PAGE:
Consider a Health Savings or Flexible Spending Account
Want to stretch your salary a little further? Of course you do. Check to see whether your employer offers a health savings account or a flexible spending account.
A health savings account (HSA) is basically a savings account for medical expenses incurred only by employees enrolled in high-deductible health insurance plans. A single adult can deposit up to $3,050 a year in this account while a family can put in $6,150. Contributions are pretax, meaning that you don't have to pay income tax on the money. You don't have to worry about your money going anywhere, either. With an HSA, the money stays in your account, year after year, until you spend it.
While contributions aren't typically mandatory, it's generally a good idea for anyone with a high-deductible health insurance plan to put money in an HSA. These funds will help offset the cost of unexpected doctor visits or prescriptions, which are unlikely to be covered under the lower-cost insurance coverage.
Like HSAs, flexible spending accounts (FSAs) are pretax and can be used to save for medical expenses. FSAs can also be set up to pay for dependent care, such as child or adult daycare. The medical accounts are limited to $2,500 in contributions, while the dependent accounts max out at $5,000. One big difference between HSAs and FSAs is that any unspent money in an FSA is forfeited to the employer at the end of the year. So if you decide to open an FSA, be sure to estimate your medical and dependent care expenses based on the previous year. Otherwise, it's not such a great deal!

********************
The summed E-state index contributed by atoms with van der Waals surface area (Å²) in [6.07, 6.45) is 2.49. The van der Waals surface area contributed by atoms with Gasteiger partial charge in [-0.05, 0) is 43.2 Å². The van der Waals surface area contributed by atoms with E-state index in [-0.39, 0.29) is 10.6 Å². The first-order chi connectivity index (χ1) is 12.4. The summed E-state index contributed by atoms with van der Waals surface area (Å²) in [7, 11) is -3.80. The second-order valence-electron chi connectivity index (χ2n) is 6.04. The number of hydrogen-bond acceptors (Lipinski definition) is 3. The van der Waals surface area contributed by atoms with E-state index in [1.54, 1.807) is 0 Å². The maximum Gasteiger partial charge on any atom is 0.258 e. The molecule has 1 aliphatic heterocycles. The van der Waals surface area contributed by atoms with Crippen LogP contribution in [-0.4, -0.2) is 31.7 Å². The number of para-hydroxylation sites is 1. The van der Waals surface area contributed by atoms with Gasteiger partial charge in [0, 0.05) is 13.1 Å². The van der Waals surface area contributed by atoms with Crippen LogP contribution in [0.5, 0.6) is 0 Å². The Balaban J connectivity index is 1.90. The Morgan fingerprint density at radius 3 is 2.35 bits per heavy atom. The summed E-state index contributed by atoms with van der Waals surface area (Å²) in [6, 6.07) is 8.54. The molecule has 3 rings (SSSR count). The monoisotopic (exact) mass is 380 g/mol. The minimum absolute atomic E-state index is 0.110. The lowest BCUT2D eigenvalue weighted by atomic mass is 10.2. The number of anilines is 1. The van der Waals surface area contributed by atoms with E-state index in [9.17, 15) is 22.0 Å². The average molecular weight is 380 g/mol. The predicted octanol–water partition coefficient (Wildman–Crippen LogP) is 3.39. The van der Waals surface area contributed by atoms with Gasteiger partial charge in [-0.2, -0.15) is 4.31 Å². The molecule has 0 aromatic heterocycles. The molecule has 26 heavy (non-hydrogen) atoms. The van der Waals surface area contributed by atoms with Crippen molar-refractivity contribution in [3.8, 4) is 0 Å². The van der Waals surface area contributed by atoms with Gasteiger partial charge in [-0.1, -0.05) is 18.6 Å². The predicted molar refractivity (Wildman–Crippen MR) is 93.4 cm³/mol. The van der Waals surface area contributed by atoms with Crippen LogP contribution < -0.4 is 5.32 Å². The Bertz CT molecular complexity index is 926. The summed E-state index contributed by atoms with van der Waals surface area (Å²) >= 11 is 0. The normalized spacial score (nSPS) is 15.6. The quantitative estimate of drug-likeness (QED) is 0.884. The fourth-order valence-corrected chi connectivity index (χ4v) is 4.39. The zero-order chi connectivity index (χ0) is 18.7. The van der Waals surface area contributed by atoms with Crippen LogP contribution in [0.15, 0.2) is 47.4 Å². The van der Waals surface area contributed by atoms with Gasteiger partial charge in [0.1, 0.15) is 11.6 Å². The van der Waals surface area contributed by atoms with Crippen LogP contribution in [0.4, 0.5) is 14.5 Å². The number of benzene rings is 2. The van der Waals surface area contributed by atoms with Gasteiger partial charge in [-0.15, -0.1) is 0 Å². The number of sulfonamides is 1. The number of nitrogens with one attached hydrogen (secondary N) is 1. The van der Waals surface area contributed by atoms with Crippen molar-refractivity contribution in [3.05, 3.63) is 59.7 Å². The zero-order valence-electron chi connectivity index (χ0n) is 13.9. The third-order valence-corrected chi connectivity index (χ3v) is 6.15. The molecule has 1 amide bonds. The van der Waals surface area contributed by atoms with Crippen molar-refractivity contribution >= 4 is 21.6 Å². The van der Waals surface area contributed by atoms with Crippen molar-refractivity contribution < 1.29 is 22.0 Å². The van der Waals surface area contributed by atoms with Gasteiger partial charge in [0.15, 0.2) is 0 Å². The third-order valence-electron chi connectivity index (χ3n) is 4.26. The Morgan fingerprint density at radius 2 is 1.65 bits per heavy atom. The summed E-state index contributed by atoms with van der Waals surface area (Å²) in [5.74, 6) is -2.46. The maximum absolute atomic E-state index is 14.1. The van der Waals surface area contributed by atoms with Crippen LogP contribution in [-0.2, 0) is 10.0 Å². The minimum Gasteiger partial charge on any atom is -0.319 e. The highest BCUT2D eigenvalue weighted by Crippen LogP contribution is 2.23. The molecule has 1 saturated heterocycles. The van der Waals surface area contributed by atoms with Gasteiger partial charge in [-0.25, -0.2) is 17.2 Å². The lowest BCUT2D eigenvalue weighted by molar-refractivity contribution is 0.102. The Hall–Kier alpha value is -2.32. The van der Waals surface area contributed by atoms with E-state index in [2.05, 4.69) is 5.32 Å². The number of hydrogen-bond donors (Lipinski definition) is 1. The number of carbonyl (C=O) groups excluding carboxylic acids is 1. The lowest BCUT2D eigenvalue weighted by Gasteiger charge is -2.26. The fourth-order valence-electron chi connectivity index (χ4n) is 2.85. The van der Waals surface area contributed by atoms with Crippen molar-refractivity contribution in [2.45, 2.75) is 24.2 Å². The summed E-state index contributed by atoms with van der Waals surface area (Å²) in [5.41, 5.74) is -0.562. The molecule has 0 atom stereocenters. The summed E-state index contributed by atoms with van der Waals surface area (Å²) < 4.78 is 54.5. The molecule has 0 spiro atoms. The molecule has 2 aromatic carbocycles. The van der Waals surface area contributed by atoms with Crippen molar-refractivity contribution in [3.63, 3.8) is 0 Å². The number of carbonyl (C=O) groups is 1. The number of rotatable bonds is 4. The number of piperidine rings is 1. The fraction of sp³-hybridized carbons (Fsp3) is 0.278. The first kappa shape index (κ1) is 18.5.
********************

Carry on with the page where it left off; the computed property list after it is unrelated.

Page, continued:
These accounts are not typically opened automatically, so let HR know which you want and how much you want to contribute each month.
Carefully Consider Voluntary Benefits